Rush was born in Philadelphia, Mississippi, on April 29, 1934. But his career ignited in a garage on West Roosevelt Street in Chicago’s rough west side in 1956. On a July day, he recorded his first single with Eli Toscano, the owner of Cobra Records. Musicians sat or stood behind a single microphone in Toscano’s claustrophobic studio, separated by a plate of glass from the recording console. When it was time for a guitar solo, the amp was rolled closer to the mic on a dolly. That debut single, which opens with Rush’s soaring high-wire voice and a tumble of notes cutting the air, was “I Can’t Quit You, Baby.”

Then, Rush was just 21. He’d moved to Chicago in 1949 with money from a good crop harvest financing his relocation. And he’d been discovered playing the tough clubs of the Windy City’s west and south sides by Willie Dixon, who also brought Buddy Guy and Magic Sam to Toscano’s attention. Rush, Guy, and Sam Maghett had a faster, more wiry, and altogether nastier approach than the artists Chess Records was recording at the time, including Muddy Waters and Howlin’ Wolf. These three guitarists would come to define the sound of the second generation of Chicago electric blues.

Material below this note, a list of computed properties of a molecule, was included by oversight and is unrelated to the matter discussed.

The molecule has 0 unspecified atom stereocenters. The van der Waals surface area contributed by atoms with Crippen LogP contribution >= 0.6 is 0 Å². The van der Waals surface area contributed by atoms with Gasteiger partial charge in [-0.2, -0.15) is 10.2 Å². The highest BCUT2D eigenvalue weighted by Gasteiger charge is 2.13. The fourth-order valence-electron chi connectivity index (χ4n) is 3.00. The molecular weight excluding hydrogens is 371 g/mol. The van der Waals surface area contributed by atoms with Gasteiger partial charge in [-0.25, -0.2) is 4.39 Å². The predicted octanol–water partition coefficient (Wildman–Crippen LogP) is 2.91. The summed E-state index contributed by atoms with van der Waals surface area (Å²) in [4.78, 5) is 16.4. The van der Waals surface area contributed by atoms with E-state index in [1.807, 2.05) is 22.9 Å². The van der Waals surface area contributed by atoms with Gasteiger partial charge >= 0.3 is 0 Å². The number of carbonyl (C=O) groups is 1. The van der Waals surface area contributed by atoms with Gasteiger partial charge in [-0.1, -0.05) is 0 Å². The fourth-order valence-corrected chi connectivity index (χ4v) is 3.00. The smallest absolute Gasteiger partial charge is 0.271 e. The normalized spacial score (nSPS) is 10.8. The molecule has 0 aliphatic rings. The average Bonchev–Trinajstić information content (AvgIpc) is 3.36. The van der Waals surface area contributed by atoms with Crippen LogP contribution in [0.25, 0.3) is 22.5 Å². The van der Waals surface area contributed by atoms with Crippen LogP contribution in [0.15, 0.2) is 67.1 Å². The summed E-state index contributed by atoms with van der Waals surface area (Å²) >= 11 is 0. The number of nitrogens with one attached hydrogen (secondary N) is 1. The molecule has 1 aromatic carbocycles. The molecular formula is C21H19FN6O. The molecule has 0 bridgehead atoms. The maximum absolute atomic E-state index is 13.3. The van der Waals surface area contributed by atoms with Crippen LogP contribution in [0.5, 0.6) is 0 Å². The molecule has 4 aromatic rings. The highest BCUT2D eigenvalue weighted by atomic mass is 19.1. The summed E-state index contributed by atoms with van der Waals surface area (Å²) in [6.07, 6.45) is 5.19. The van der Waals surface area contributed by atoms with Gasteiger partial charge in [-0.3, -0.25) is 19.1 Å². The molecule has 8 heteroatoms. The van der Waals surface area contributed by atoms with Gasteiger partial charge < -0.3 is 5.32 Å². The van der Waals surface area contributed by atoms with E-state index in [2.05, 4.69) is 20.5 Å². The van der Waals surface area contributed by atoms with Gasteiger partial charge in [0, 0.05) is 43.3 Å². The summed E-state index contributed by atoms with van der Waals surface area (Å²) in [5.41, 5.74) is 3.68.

“It’s about playing what you feel. If I’m playing a solo in B, I might bend a note up to D just because I want to.”

The music of these youngsters was forged not in the Delta but in the pressure cooker of urban poverty and wage-slavery, and crowded living conditions and race-based police harassment. That desperate energy can be heard in the tracks of Rush’s career-defining singles from 1956 to 1962, including “My Love Will Never Die,” “All Your Love (I Miss Lovin’),” “Three Times a Fool,” “So Many Roads,” “Checkin’ on My Baby,” “Homework,” and “Double Trouble.” Another fan, Stevie Ray Vaughan, borrowed the latter title for his band’s name.